Bradford voted best Energy Minister

March 5th, 2013 at 2:00 pm by David Farrar

Energy News (paywall) reports:

It’s official – is the best Minister of Energy this country has seen in 45 years.

The eponymous architect of the 1998 reforms – which famously separated networks from retailing and completed the four-way split of ECNZ – received 23 per cent of the vote in our recent poll.

We asked readers to name the `best’ energy minister going back to 1977, when the former mining and electricity departments were combined into a single ministry.

“Good lord,” Bradford said by phone from Bangladesh last week, where he is leading a World Bank project to help improve the effectiveness of the country’s parliament. “I would have thought I would have been the most infamous.”

What is interesting is when you look at in the last 20 years.

The Bradford reforms clearly worked. Power prices dropped for around three years – something that had never happened before. Then Labour’s policies started to impact and prices soared.

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15 Responses to “Bradford voted best Energy Minister”

  1. berend (1,705 comments) says:

    National has been power for, a few weeks or so? Can’t expect them to have changed ANYTHING already.

    Let’s keep blaming Labour for the electricity price increases since 2008!

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  2. iMP (2,364 comments) says:

    I knew Max when he was soldiering thru the reforms. But the poll is probably more about what people can remember about energy and energy ministers, rather than inherent worth (no dis. to Max B.). Polls are blunt things, they tend to only register respondent awareness, which is why they usually get elections wrong. Max led the most dramatic changes, so people remember that.

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  3. Ross12 (1,410 comments) says:

    DPF , I’m no Labour supporter ( far from it ) but what policies are you referring to ?

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  4. RightNow (6,986 comments) says:

    berend, since 2008 that graph shows prices have risen about 4% over 3 years. Seems pretty good to me.

    +1 National.

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  5. RightNow (6,986 comments) says:

    Although, I didn’t (and still don’t) agree with the ETS, which probably accounts for the bulk of that rise, so I have to take that back.

    -1 National.

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  6. Manolo (13,580 comments) says:

    This is spin on steroids!

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  7. ross69 (3,652 comments) says:

    It’s great to know that there have been no price increases since 2010. Indeed, 2011 and 2012 don’t seem to have existed. Awesome graph.

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  8. burt (8,238 comments) says:

    But DPF – The price hikes under Labour were good because they increased government revenue… It allowed them to use about $0.40 from every extra dollar of revenue to pay out buying votes in welfare.

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  9. Bob R (1,363 comments) says:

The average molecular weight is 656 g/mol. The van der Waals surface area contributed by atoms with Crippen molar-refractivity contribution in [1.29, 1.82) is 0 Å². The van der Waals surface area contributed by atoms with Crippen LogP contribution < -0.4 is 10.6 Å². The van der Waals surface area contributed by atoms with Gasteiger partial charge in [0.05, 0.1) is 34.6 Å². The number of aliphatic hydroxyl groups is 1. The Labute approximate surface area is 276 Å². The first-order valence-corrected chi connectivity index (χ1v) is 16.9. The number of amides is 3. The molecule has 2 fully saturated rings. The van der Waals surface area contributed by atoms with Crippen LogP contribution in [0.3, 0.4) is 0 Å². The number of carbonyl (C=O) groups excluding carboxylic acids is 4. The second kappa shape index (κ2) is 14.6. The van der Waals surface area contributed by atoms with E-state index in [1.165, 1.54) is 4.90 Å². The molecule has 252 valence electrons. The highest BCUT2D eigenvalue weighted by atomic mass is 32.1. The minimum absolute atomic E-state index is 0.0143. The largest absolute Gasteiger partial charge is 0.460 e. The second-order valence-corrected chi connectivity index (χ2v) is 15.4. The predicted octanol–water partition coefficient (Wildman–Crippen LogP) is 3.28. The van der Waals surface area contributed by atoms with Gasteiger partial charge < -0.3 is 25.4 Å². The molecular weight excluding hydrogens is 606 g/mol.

***The Bradford reforms clearly worked. Power prices dropped for around three years – something that had never happened before. Then Labour’s policies started to impact and prices soared.***

    What reforms did Labour implement? I never understood how it made sense to divide up what is essentially a natural monopoly? Could it also be that after initial drops in price as companies sought customers that gave way to relatively uncompetitive behaviour and prices increases?

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  10. hamnidaV2 (247 comments) says:

    It is great to know power is cheaper thanks to Bradford.

    I noticed my power bills reduced significantly during the 1990s.

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  11. MikeG (425 comments) says:

    Of course prices dropped when Bradford’s reforms came in – it was companies trying to attract customers based on price. This was unsustainable (as was predicted) and prices then started rising. Doesn’t the right understand how the market works?

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  12. Innocent bystander (163 comments) says:

    First reaction when I read this was to wonder if Imperator Fish or the Dimpost had started ghost writing for kiwiblog…

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  13. Manolo (13,580 comments) says:

    Satire, pure satire from DPF.
    Even the most loyal Labour lite support would not be able to suppress a chuckle after reading it.

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  14. mavxp (479 comments) says:

    A shame the Maui gas ran out – around the same time the prices went up.

    http://upload.wikimedia.org/wikipedia/commons/b/b0/Mauigasfield.svg

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  15. ChrisM (103 comments) says:

    Don’t read anything into the poll. There were only 75 votes cast total and Hekia came 5th equal with David Parker (7 votes each). It reflects more the prejudices of the voters rather than a true judgement. Though there may be something to their judgement as Trevor Mallard was way down.

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